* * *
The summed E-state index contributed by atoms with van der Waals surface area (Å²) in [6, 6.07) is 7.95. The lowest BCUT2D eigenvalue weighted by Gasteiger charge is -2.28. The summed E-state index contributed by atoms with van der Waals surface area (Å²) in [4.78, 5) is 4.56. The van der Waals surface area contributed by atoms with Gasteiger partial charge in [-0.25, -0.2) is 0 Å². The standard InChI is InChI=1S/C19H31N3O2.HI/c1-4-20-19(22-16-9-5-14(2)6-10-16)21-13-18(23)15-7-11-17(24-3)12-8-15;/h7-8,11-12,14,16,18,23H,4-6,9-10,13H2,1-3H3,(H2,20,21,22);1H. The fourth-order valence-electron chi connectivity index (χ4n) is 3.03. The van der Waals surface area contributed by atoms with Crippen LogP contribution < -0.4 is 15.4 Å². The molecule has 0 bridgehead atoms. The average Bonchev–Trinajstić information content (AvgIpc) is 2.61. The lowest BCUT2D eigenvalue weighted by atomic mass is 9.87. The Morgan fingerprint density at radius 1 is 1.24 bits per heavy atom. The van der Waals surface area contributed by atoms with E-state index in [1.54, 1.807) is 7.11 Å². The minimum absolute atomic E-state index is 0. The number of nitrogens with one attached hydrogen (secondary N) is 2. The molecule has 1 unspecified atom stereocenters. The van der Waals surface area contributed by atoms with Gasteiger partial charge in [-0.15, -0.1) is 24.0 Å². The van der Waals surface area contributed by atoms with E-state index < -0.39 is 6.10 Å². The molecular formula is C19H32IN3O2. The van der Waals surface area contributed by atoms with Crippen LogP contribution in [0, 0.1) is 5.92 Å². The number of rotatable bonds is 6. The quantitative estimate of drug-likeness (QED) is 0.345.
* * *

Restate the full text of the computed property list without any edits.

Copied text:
The summed E-state index contributed by atoms with van der Waals surface area (Å²) in [6, 6.07) is 7.95. The lowest BCUT2D eigenvalue weighted by Gasteiger charge is -2.28. The summed E-state index contributed by atoms with van der Waals surface area (Å²) in [4.78, 5) is 4.56. The van der Waals surface area contributed by atoms with Gasteiger partial charge in [-0.25, -0.2) is 0 Å². The standard InChI is InChI=1S/C19H31N3O2.HI/c1-4-20-19(22-16-9-5-14(2)6-10-16)21-13-18(23)15-7-11-17(24-3)12-8-15;/h7-8,11-12,14,16,18,23H,4-6,9-10,13H2,1-3H3,(H2,20,21,22);1H. The fourth-order valence-electron chi connectivity index (χ4n) is 3.03. The van der Waals surface area contributed by atoms with Crippen LogP contribution < -0.4 is 15.4 Å². The molecule has 0 bridgehead atoms. The average Bonchev–Trinajstić information content (AvgIpc) is 2.61. The lowest BCUT2D eigenvalue weighted by atomic mass is 9.87. The Morgan fingerprint density at radius 1 is 1.24 bits per heavy atom. The van der Waals surface area contributed by atoms with E-state index in [1.54, 1.807) is 7.11 Å². The minimum absolute atomic E-state index is 0. The number of nitrogens with one attached hydrogen (secondary N) is 2. The molecule has 1 unspecified atom stereocenters. The van der Waals surface area contributed by atoms with Gasteiger partial charge in [-0.15, -0.1) is 24.0 Å². The van der Waals surface area contributed by atoms with E-state index < -0.39 is 6.10 Å². The molecular formula is C19H32IN3O2. The van der Waals surface area contributed by atoms with Crippen LogP contribution in [0, 0.1) is 5.92 Å². The number of rotatable bonds is 6. The quantitative estimate of drug-likeness (QED) is 0.345.